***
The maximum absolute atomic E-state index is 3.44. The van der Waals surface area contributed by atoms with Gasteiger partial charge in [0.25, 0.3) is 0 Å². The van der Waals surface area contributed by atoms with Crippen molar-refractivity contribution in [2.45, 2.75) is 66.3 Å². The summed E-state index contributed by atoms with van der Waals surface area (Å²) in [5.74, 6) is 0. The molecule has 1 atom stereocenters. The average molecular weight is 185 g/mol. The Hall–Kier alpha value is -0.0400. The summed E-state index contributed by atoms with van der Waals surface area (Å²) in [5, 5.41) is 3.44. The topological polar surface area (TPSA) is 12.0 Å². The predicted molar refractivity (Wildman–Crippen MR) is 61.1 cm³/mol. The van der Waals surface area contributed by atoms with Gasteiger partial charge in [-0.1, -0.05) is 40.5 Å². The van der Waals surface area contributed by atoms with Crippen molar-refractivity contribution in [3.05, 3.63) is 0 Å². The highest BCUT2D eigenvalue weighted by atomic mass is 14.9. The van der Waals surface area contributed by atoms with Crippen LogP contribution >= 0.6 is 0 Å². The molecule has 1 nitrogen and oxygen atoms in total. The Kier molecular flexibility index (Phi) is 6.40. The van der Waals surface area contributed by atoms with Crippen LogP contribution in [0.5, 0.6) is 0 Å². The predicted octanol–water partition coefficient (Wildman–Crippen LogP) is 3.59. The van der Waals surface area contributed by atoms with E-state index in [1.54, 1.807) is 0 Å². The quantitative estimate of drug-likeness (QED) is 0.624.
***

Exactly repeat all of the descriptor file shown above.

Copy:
The maximum absolute atomic E-state index is 3.44. The van der Waals surface area contributed by atoms with Gasteiger partial charge in [0.25, 0.3) is 0 Å². The van der Waals surface area contributed by atoms with Crippen molar-refractivity contribution in [2.45, 2.75) is 66.3 Å². The summed E-state index contributed by atoms with van der Waals surface area (Å²) in [5.74, 6) is 0. The molecule has 1 atom stereocenters. The average molecular weight is 185 g/mol. The Hall–Kier alpha value is -0.0400. The summed E-state index contributed by atoms with van der Waals surface area (Å²) in [5, 5.41) is 3.44. The topological polar surface area (TPSA) is 12.0 Å². The predicted molar refractivity (Wildman–Crippen MR) is 61.1 cm³/mol. The van der Waals surface area contributed by atoms with Gasteiger partial charge in [-0.1, -0.05) is 40.5 Å². The van der Waals surface area contributed by atoms with Crippen molar-refractivity contribution in [3.05, 3.63) is 0 Å². The highest BCUT2D eigenvalue weighted by atomic mass is 14.9. The van der Waals surface area contributed by atoms with Crippen LogP contribution >= 0.6 is 0 Å². The molecule has 1 nitrogen and oxygen atoms in total. The Kier molecular flexibility index (Phi) is 6.40. The van der Waals surface area contributed by atoms with Crippen LogP contribution in [0.5, 0.6) is 0 Å². The predicted octanol–water partition coefficient (Wildman–Crippen LogP) is 3.59. The van der Waals surface area contributed by atoms with E-state index in [1.54, 1.807) is 0 Å². The quantitative estimate of drug-likeness (QED) is 0.624.